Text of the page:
Menstruation can cause unpleasant symptoms such as bloating, mood swings, and breast tenderness.
Mild symptoms can usually be expected, but anyone with severe or unusual symptoms should seek medical attention.
In this article, we focus on 12 health problems and explain when to see a doctor. We also explore treatment options and some strategies to prevent these symptoms from returning.
Serious or unusual health problems during menstruation may indicate a hormonal imbalance or underlying condition. These require lifestyle changes, home care or professional treatment.
If you experience one or more of the 12 symptoms below, you should see a doctor.
- Heavy bleeding
Menorrhagia is heavy or prolonged menstrual bleeding. According to a trusted source at the Centers for Disease Control and Prevention (CDC), people experience heavy bleeding when:
Menstruation lasts more than 7 days
Bleeding with a pad or tampon within 2 hours
need to change pads or tampons at night
more than a quarter of a blood clot, or another large coin passes
Heavy bleeding can indicate a hormonal imbalance or medical condition that affects the uterus.
Spotting or vaginal bleeding between periods may indicate the following conditions.
benign uterine cyst
pelvic inflammatory disease
Hormonal changes occur during puberty, perimenopause, and menopause
Endometriosis is a condition that causes the tissue that makes up the lining of the uterus to grow in other areas.
In rare cases, vaginal bleeding between periods or after menopause can be a sign of cancer of the uterus, cervix, or ovaries.
Learn more about detection here.
- Skipped periods
Stress, excessive exercise, and some forms of birth control can disrupt the menstrual cycle and lead to missed periods. If the cause is temporary, menstruation may return to normal next month.
Pregnancy causes periods to stop, which may not continue until a woman finishes breastfeeding.
The medical term for the absence of menstruation before menopause is amenorrhea. A trusted source from the Office of Women’s Health (OWH) explains that you may not have a period if:
they miss more than three generations in a row
They did not menstruate until they were 15 years old
OWH notes that other causes of amenorrhea may include:
eating disorders such as anorexia nervosa
gain or lose too much weight
severe and long-term stress
polycystic ovary syndrome (PCOS)
- Breast tenderness
Mild breast tenderness can be expected during menstruation.
However, if a person has breast tenderness, they should consult a doctor.
occurs at other times of the menstrual cycle
accompanied by other symptoms such as breast lumps, nipple and skin changes.
Some have stomach aches and diarrhea during or around their period.
This can be associated with the release of chemicals called prostaglandins from the uterus, which can cause symptoms such as diarrhea, nausea, and dizziness.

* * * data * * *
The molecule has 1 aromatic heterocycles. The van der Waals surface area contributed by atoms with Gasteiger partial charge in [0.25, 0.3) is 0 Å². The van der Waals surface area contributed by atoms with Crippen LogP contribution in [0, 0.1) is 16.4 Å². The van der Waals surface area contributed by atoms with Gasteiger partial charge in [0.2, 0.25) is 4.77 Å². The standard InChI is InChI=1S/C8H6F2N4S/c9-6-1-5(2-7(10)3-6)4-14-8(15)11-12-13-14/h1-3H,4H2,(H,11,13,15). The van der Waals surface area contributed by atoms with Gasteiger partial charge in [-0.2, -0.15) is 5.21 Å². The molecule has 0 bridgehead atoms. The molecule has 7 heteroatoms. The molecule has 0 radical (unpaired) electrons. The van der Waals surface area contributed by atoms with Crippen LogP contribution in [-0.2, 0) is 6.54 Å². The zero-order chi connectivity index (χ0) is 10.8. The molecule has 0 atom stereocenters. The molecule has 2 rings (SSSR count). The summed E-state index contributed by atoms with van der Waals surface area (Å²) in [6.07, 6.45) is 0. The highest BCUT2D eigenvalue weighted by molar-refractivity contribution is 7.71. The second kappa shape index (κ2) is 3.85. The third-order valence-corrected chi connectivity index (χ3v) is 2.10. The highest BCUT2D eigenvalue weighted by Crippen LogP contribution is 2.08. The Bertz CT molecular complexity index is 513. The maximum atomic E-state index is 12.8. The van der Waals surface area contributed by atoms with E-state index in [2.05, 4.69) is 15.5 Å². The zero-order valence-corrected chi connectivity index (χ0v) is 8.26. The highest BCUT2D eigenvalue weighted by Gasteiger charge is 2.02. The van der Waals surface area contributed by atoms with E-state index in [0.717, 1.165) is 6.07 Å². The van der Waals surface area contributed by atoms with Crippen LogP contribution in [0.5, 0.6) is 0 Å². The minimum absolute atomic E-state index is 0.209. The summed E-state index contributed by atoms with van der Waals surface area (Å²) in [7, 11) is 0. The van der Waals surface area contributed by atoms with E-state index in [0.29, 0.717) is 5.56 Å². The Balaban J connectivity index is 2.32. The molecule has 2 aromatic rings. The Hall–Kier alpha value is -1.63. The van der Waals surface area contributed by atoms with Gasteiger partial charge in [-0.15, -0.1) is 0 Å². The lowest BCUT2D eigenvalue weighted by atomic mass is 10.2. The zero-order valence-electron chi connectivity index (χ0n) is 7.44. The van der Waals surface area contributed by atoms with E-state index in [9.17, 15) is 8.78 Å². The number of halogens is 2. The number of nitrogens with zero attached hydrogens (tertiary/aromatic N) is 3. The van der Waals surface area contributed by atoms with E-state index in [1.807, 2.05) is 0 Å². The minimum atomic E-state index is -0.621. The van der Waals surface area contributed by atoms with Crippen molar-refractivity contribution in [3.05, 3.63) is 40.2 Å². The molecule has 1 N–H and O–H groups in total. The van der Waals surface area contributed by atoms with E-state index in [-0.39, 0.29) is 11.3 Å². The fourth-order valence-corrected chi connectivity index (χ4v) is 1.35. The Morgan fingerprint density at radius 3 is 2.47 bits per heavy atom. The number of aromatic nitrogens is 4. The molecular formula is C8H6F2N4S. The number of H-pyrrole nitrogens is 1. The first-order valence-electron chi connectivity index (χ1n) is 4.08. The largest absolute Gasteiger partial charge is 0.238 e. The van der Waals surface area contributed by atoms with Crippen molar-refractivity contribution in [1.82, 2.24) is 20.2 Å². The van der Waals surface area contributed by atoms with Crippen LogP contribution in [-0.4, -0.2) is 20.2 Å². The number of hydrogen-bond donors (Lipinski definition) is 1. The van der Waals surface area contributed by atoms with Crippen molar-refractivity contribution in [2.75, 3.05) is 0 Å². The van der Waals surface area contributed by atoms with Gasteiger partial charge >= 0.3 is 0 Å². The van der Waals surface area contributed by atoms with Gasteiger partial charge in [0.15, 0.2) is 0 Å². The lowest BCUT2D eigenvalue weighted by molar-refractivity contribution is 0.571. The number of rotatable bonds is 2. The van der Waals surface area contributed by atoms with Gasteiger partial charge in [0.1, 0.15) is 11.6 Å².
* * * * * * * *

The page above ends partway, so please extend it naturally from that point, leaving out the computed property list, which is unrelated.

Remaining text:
If the diarrhea is severe or you have abnormal menstrual symptoms, see your doctor.
- Blood clots
Some blood clots are a regular symptom of menstrual bleeding, especially on heavy flow days. Less than a quarter of blood clots can occur, especially at the beginning of menstruation.
If a person notices that the clots are larger than usual or occur more often, this may indicate an underlying health problem, such as:
adenomyosis, the lining of the uterus grows through the wall of the uterus
Also, if a woman who is pregnant or who suspects pregnancy develops a blood clot, it can indicate a loss of pregnancy or a miscarriage. If this happens, it is important to see a doctor immediately.
- Extraordinary persistence
The consistency of the period can change from the beginning to the end of the period, with more flow at the beginning and then less at the end of the period.
People should see a doctor if the abnormality of their menstrual blood is different from normal.
Pink, watery menstrual blood or unusually thick blood can indicate an underlying condition, such as menorrhagia.
The medical term for menstrual pain is dysmenorrhea, and cramps are often the cause of this pain.
Mild abdominal pain can be an unpleasant but expected part of the menstrual cycle.
Excessive or unusual cramping can be severe dysmenorrhea, which can indicate the following underlying conditions:
- After ovulation and before the start of a period, many women experience a combination of physical and emotional symptoms. These, collectively, are known as premenstrual syndrome (PMS).
The OWHTrusted Source notes that changes in levels of the hormones estrogen and progesterone can cause low mood, which is a common PMS feature.
However, severe changes in mood, which may keep a person from daily activities, could be a sign of premenstrual dysphoric disorder. People with this issue often benefit from a combination of lifestyle changes and medications.
It is also important to note that any mood changes related to regular hormonal shifts can worsen symptoms of existing mental health conditions.